Ataro Juliet Olal and Akoko Doris – Lifeskills Training
Due to the long history of poverty and lack of education, many adolescent girls in poor and rural communities expose themselves to a range of risks, including drug and alcohol use, sexually transmitted infections, gender based violence, school dropout, teenage pregnancy, and child marriage. According to UNFPA, Uganda indicates that the percentage of women aged 20-24 who gave birth before the age of 18 is at 33.0%, with a 21.5% completing secondary education. This is higher among women who live in rural areas compared to ones from urban areas as the adolescent girls are more vulnerable compared to their male counterparts.
Our group aims to solve the problem of teenage pregnancy, which is very common in Kitgum District, by providing life skills training for the girls and providing practical hands on training that will engage them while learning and earning. By so doing, we hope to support the girls acquire skills to help them earn a living but also to make informed decisions about their lives. They will be able to live with dignity and to have hope. Life skills decision making, confidence self esteem and self reliance.
The girls will enroll at the center and they will attend according to schedules developed by the trainers. They will be trained on how to make bags, tailoring, making of sanitary towels, and baking among other skills. Each of the girls is expected to pay a small fee of 20,000 shillings per semester – 5,000 shillings for those who can only come during the holidays. Each of the girls and boys will benefit a percent out of their finished products that will be sold.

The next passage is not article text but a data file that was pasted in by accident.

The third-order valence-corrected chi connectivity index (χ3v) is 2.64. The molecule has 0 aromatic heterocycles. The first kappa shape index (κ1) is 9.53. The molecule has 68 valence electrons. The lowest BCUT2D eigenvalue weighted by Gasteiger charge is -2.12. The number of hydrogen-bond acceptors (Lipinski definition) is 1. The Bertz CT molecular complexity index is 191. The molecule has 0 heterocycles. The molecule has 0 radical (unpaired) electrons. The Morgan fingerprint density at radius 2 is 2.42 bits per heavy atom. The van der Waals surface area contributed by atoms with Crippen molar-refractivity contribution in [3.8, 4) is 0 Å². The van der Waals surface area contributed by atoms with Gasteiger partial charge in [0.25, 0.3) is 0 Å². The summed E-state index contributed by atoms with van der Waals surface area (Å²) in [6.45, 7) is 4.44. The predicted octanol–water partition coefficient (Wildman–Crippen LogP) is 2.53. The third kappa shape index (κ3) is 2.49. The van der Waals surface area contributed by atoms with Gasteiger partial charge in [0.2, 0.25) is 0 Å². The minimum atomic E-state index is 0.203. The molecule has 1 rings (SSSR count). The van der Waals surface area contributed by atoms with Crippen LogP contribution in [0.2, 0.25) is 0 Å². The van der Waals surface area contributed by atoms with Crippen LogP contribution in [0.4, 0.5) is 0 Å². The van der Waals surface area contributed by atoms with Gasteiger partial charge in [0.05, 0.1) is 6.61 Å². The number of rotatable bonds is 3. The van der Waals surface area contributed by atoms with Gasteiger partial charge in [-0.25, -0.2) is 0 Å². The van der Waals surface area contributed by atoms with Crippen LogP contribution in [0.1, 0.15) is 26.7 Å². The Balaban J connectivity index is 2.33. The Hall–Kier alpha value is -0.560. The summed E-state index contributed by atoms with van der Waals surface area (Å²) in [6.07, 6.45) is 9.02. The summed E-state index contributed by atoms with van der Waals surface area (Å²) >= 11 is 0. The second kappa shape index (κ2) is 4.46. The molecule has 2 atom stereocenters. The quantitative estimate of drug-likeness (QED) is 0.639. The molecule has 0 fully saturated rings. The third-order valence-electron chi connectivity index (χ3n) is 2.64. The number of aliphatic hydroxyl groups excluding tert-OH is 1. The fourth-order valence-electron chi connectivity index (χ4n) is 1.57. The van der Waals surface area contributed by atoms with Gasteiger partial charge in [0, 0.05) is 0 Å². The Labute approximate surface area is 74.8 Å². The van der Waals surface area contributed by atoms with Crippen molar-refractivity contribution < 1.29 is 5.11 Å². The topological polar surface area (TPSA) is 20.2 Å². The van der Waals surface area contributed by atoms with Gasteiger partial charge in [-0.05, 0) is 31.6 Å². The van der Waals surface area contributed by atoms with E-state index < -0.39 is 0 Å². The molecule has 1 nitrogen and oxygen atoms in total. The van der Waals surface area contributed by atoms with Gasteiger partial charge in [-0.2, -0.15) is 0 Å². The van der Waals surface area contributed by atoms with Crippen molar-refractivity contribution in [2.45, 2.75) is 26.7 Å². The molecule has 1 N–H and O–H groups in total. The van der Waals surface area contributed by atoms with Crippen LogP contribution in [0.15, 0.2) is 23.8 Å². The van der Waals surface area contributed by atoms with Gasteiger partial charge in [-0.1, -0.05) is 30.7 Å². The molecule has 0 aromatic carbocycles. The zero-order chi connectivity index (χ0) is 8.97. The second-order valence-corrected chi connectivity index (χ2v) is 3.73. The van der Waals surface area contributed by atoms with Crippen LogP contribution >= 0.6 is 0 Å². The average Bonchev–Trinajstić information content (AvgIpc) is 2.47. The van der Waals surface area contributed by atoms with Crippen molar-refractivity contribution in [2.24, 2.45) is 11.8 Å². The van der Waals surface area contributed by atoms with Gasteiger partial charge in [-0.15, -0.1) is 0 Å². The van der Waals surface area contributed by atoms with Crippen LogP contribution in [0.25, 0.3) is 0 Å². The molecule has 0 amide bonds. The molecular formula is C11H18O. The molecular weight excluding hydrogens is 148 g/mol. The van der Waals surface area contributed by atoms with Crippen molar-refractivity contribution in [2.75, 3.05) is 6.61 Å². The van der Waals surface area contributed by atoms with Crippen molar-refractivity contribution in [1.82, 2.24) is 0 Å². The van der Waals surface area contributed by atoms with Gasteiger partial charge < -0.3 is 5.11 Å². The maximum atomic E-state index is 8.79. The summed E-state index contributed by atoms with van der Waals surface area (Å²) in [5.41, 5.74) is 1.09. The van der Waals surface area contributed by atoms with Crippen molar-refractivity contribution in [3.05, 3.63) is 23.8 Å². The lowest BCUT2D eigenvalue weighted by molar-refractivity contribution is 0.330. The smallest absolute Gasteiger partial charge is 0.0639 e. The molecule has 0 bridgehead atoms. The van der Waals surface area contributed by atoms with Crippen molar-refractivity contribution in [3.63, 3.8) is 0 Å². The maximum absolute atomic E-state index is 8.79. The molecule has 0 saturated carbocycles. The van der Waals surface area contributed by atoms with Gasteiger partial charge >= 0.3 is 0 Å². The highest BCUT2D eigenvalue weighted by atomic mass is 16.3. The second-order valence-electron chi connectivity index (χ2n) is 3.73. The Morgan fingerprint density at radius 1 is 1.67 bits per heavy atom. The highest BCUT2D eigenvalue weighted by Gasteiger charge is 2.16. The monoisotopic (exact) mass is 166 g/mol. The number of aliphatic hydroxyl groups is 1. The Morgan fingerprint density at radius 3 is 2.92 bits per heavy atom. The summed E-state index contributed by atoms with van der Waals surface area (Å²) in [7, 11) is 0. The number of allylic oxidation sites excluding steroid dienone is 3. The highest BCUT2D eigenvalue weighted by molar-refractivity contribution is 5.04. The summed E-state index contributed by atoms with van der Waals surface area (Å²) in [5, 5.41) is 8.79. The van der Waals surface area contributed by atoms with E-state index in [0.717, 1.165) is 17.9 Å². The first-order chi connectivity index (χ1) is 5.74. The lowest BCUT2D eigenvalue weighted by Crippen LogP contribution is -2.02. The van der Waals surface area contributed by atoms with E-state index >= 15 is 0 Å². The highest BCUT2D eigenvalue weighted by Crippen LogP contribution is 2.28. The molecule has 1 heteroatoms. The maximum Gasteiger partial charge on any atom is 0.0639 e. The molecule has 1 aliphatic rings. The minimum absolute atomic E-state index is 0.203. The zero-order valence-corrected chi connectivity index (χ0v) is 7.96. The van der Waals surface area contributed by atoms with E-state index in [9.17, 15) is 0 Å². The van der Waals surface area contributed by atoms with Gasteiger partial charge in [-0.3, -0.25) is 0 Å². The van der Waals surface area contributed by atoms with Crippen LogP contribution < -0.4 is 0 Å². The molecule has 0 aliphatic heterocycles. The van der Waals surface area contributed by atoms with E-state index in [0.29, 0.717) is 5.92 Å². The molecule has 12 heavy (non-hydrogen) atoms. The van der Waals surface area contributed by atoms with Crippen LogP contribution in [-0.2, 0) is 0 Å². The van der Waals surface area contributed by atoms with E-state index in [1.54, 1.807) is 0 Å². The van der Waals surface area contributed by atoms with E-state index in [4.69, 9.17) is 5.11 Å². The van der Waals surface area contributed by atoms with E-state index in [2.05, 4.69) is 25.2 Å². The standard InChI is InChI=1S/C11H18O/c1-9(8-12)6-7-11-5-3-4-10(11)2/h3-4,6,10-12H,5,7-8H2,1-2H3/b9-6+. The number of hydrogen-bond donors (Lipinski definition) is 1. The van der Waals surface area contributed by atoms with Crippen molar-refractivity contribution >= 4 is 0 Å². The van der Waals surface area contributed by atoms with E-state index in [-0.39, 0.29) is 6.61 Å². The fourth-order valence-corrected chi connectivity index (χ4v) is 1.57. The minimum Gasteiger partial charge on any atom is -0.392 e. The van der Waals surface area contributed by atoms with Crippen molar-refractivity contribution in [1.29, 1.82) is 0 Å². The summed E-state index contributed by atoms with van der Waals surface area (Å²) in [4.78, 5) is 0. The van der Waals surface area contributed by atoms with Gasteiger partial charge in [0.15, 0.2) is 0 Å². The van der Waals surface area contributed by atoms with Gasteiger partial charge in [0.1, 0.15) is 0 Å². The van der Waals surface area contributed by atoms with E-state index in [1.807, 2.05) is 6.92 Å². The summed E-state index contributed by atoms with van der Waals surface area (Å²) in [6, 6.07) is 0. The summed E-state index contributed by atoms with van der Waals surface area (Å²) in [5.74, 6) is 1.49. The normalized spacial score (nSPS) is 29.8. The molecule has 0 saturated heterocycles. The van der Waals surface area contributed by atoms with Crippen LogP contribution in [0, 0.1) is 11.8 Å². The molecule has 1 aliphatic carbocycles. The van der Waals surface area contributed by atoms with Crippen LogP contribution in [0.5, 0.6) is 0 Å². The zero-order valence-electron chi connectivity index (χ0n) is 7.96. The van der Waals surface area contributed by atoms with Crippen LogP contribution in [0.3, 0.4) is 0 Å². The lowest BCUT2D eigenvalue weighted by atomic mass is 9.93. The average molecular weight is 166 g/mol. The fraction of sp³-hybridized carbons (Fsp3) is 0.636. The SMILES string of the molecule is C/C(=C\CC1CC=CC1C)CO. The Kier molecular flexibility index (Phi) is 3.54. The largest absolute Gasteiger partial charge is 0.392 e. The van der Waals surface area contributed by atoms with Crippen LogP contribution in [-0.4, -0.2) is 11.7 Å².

I was inspired to start this initiative because am a single mother and I was abandoned by the father of my children. I feel for other girls who are like me, who have children and yet have no means of earning decent earnings or income. I feel this opportunity will support girls who are like me. I have been mentoring and listening to their stories and this has inspired me to start this project. I have noticed that many times when a girl gets pregnant she is abandoned with her child or children and many of them have untold pains. I feel their pain and I think I have a role to play to reduce the pain. They have become vulnerable to other social and health issues because they want to survive. I want to play a role with my colleagues to address this problem in my community. Hope keeps me going but I know that we also have to start. I also feel happy when I hear success stories of girls; this keeps me powerful and hopeful.
The seed grant from TPP is important because these category of girls described in this project are trying their level best to survive and to look after their children. Many studies have shown how many of the responsibilities at home is being handled by women including child care and rearing. This project therefore will greatly contribute to reducing poverty among women and girls, reduce their vulnerability to sexual exploitation and reduce incidences of pregnancies among women and girls and reduce possibilities of having children on the streets because their parents will have ability to care for their needs.